EIS President Phil Jackson, one of two EIS representatives on the Scottish Government’s working group on tackling bureaucracy, offers his perspective on the steps to tackling workload.  The working group – which was established in response to the launch of the EIS workload campaign – is in its early stages and will focus on cutting unnecessary paperwork.

The EIS campaign will highlight all aspects of teacher and lecturer workload with the aim of delivering real and lasting reductions in those workloads.

The Scottish Cabinet Secretary for Education and Lifelong Learning Mike Russell announced at the EIS AGM in June that his government would bring unnecessary paperwork to an end and promised the formation of a national working group on tackling bureaucracy.

This group has now met once and meets again on 2nd October with Education Committee Convener, Kay Barnett and myself, as national President, as members.

I have been giving some thought to hitherto unsuccessful attempts to tackle excessive workload and how, this time, the outcomes can be any different.

Following our own ‘A Teaching Profession for the 21st Century’ agreement in Scotland, the teaching unions in England and Wales agreed a document ‘Raising Standards and Tackling Workload’. This promised action on raising professionalism and trust and escaping the ‘shackles of excessive and inappropriate workload’.

Despite a number of measures a report in August, 2008 found that ‘there had been no overall reduction in teachers’ workloads because any reductions were countered by other initiatives which added to workload.’ Does this sound familiar?

So how are we going to succeed with our workload campaign this time around? First of all, these are some of the factors that impact negatively on workload:

  • Excessive planning and reporting
  • Work associated with the Curriculum for Excellence and National Qualifications
  • Excessive and unreliable systems of assessment, tracking and monitoring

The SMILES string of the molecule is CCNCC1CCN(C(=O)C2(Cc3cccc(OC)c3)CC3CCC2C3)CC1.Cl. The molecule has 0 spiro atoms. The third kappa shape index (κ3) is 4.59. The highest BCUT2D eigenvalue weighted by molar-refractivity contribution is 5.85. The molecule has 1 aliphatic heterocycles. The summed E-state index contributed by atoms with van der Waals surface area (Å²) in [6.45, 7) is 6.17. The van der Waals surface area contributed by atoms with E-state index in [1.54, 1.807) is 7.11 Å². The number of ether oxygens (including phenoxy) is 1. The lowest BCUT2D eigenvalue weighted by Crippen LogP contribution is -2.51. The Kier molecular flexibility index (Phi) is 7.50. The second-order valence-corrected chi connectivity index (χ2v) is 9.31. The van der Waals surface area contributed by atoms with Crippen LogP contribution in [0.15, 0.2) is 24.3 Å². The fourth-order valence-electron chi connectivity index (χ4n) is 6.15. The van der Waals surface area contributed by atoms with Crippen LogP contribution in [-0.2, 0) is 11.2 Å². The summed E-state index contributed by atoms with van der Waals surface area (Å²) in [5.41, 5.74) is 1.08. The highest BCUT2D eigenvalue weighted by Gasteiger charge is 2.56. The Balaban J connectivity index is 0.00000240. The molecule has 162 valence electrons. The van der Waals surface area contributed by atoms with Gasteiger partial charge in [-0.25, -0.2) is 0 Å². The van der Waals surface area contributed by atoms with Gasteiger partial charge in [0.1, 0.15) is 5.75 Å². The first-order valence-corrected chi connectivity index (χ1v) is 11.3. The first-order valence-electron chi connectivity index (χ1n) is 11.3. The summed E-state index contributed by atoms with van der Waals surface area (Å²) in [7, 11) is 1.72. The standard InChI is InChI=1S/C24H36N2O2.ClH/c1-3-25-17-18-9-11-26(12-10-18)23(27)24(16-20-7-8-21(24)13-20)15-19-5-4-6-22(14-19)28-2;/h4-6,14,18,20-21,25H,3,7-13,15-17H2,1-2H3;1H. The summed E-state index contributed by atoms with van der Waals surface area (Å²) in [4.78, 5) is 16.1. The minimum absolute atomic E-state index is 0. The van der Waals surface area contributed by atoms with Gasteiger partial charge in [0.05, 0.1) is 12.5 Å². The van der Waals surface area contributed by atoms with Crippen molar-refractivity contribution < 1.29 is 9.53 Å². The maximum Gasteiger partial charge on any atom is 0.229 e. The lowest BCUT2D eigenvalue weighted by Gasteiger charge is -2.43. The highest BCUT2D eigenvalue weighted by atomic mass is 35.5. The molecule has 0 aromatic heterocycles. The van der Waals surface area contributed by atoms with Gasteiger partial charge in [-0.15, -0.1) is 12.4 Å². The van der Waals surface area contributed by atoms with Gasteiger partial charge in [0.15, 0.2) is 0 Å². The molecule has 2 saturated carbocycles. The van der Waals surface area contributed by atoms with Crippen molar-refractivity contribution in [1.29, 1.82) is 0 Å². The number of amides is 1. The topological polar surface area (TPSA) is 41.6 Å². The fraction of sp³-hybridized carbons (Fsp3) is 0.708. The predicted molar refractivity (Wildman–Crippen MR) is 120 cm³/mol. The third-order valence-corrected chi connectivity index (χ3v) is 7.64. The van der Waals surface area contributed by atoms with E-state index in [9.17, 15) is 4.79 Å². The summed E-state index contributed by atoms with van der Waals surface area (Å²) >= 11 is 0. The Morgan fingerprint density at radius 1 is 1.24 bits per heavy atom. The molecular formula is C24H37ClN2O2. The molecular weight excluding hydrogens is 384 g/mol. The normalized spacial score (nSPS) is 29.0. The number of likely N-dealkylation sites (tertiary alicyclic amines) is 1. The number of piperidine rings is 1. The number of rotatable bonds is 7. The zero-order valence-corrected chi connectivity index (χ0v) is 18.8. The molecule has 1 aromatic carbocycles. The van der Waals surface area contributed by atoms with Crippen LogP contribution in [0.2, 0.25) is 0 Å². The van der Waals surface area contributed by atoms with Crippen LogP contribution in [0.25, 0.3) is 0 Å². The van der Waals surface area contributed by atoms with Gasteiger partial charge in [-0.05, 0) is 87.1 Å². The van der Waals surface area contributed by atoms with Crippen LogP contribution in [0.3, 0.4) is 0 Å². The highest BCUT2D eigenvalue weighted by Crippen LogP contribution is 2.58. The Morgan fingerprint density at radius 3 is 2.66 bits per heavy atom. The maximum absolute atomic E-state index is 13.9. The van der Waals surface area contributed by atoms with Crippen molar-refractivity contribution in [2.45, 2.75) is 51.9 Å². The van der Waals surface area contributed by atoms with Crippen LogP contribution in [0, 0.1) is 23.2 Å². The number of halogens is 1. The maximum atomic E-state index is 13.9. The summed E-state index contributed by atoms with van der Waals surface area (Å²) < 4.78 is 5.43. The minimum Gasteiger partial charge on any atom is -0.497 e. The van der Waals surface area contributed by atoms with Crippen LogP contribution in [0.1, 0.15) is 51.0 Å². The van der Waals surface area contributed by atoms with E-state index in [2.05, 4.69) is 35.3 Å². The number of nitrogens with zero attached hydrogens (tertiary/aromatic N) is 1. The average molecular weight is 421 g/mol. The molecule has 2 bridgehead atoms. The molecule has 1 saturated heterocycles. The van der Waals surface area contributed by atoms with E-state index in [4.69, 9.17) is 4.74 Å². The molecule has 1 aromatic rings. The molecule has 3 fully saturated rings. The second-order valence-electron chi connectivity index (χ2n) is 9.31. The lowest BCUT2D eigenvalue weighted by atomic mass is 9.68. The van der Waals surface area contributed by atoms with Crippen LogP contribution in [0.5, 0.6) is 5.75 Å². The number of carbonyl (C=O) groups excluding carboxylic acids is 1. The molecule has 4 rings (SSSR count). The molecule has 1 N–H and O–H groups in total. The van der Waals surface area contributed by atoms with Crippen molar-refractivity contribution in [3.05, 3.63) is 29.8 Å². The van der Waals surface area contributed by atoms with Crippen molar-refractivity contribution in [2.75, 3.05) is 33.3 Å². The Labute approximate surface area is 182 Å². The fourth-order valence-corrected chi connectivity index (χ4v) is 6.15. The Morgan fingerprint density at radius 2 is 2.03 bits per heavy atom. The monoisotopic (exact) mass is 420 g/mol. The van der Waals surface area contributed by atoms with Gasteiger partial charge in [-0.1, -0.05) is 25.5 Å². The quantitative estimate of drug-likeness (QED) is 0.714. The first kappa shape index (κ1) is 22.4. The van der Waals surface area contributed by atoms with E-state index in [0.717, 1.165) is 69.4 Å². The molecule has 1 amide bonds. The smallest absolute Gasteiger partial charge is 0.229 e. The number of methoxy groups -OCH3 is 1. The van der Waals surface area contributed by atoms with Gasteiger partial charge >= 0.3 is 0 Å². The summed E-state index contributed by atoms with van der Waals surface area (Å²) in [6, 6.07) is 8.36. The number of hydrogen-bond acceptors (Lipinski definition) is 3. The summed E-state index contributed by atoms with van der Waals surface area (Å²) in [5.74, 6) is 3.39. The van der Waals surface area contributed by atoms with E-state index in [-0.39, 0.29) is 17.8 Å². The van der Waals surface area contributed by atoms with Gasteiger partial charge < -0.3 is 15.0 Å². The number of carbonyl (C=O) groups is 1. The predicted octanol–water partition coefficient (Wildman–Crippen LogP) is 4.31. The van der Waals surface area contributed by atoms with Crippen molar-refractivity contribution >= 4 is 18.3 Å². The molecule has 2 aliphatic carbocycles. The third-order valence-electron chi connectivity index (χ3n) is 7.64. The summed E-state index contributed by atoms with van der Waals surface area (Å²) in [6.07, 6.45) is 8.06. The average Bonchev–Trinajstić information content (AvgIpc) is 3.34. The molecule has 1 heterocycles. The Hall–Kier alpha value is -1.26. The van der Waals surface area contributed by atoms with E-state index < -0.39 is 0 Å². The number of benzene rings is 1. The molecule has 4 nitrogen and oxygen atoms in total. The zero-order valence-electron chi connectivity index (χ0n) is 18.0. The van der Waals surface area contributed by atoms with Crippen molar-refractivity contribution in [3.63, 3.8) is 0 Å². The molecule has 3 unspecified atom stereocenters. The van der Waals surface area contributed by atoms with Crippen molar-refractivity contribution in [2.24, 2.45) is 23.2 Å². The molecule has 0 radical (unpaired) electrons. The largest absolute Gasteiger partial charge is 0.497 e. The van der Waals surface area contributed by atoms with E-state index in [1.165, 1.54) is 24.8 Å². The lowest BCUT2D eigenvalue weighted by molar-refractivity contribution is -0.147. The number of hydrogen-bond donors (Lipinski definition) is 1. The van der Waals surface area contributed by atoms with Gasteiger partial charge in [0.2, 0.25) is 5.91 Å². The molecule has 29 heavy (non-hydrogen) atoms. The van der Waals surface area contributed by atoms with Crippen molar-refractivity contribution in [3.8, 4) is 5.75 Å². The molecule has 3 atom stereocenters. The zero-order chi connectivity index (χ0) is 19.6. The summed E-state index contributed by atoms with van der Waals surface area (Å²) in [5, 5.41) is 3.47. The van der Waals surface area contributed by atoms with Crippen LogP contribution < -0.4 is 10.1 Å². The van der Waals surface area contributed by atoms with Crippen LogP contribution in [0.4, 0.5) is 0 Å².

• Excessive/ inappropriate layers of quality assurance
  • Micromanagement
  • Ineffective management of change/ too many initiatives
  • Unreliable ICT systems
  • Inability of working time agreements and school improvement plans to control workload
  • Discipline

The above manifest themselves in schools in a number of ways. Excessive planning is a particularly critical area with duplicate planning and inappropriate planning such as for every experience and outcome of CfE. This is one area in which less is very often more in terms of freeing up time to concentrate on providing resources for specific lessons and teaching.

We must see a reduction of planning to manageable, meaningful levels. Parents’ representatives sit on the workload group and we need to listen to them and stick to essential information that parents can understand and not think that reams of paper is synonymous with quality.

The workload associated with CfE and the NQs is perhaps inevitable given such major changes but Mike Russell did promise more teacher support materials and resources on assessment and moderation at our AGM. The onus is very much on Education Scotland and the Scottish Qualifications Authority to deliver.

ICT systems- On Track With Learning (embedded in Seemis)- have been foisted upon teachers despite no guarantee of fitness of purpose and with serious time wasting levels of unreliability. ICT needs investment in reliable hardware and technical support. ICT should not be one of the drivers of workload but should facilitate the easing of workload and free up time to teach.

I was personally involved in getting an LNCT up and running in my own area and was Joint Secretary of our LNCT since its inception in 2002. Our evaluation pro forma was adopted by the SNCT as a model of good practice.

I held great hope in working time agreements having real status and being a key factor in decreasing excessive workload. I know that this varies up and down the country but I have to say, given that the SNCT still cannot verify that there is the consistent collegiate working in Scotland, we need to look again at this area.

Of course school improvement plans are driven by local authority improvement plans and education department personnel have a big part to play in addressing teacher workload.

Finally, dealing with discipline issues should not be such a large part of the job of school management as it is in some schools and we need to look seriously at how ‘alternatives to exclusion’ is working in practice and consider the interests of the many as well as the few.

I have just touched upon some of the issues associated with workload. It is a complex area but our resolute aim is to achieve a real and sustainable reduction in the workload burden of our members.